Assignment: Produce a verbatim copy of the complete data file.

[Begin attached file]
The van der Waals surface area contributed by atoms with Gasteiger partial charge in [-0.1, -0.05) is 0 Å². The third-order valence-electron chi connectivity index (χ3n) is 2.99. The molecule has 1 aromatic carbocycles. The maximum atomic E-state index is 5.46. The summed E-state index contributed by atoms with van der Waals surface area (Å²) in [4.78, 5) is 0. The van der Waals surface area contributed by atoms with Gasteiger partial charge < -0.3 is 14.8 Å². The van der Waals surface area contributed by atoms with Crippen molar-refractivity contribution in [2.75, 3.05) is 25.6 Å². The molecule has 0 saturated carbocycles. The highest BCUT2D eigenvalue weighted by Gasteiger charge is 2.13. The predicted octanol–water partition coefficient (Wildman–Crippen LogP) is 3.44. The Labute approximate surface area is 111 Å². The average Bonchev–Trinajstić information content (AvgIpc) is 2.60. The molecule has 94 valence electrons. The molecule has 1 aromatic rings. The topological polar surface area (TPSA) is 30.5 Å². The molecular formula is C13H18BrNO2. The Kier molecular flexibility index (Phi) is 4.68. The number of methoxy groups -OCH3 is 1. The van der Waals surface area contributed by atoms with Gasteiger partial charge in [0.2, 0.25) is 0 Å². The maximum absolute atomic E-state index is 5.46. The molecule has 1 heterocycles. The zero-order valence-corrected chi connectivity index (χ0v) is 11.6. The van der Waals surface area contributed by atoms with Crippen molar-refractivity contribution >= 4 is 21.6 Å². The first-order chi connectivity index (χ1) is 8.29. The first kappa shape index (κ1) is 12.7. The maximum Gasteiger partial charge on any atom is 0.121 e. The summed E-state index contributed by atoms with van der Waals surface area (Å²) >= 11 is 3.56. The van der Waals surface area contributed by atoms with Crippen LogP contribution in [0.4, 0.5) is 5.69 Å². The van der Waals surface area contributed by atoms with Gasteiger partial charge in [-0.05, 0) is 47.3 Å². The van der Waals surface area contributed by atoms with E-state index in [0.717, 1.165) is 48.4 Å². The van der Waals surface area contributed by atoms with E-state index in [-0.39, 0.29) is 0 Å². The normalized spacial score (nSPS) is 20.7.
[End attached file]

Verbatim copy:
The van der Waals surface area contributed by atoms with Gasteiger partial charge in [-0.1, -0.05) is 0 Å². The third-order valence-electron chi connectivity index (χ3n) is 2.99. The molecule has 1 aromatic carbocycles. The maximum atomic E-state index is 5.46. The summed E-state index contributed by atoms with van der Waals surface area (Å²) in [4.78, 5) is 0. The van der Waals surface area contributed by atoms with Gasteiger partial charge < -0.3 is 14.8 Å². The van der Waals surface area contributed by atoms with Crippen molar-refractivity contribution in [2.75, 3.05) is 25.6 Å². The molecule has 0 saturated carbocycles. The highest BCUT2D eigenvalue weighted by Gasteiger charge is 2.13. The predicted octanol–water partition coefficient (Wildman–Crippen LogP) is 3.44. The Labute approximate surface area is 111 Å². The average Bonchev–Trinajstić information content (AvgIpc) is 2.60. The molecule has 94 valence electrons. The molecule has 1 aromatic rings. The topological polar surface area (TPSA) is 30.5 Å². The molecular formula is C13H18BrNO2. The Kier molecular flexibility index (Phi) is 4.68. The number of methoxy groups -OCH3 is 1. The van der Waals surface area contributed by atoms with Gasteiger partial charge in [0.2, 0.25) is 0 Å². The maximum absolute atomic E-state index is 5.46. The molecule has 1 heterocycles. The zero-order valence-corrected chi connectivity index (χ0v) is 11.6. The van der Waals surface area contributed by atoms with Crippen molar-refractivity contribution >= 4 is 21.6 Å². The first-order chi connectivity index (χ1) is 8.29. The first kappa shape index (κ1) is 12.7. The maximum Gasteiger partial charge on any atom is 0.121 e. The summed E-state index contributed by atoms with van der Waals surface area (Å²) >= 11 is 3.56. The van der Waals surface area contributed by atoms with Crippen LogP contribution in [0.4, 0.5) is 5.69 Å². The van der Waals surface area contributed by atoms with Gasteiger partial charge in [-0.05, 0) is 47.3 Å². The van der Waals surface area contributed by atoms with E-state index in [0.717, 1.165) is 48.4 Å². The van der Waals surface area contributed by atoms with E-state index in [-0.39, 0.29) is 0 Å². The normalized spacial score (nSPS) is 20.7.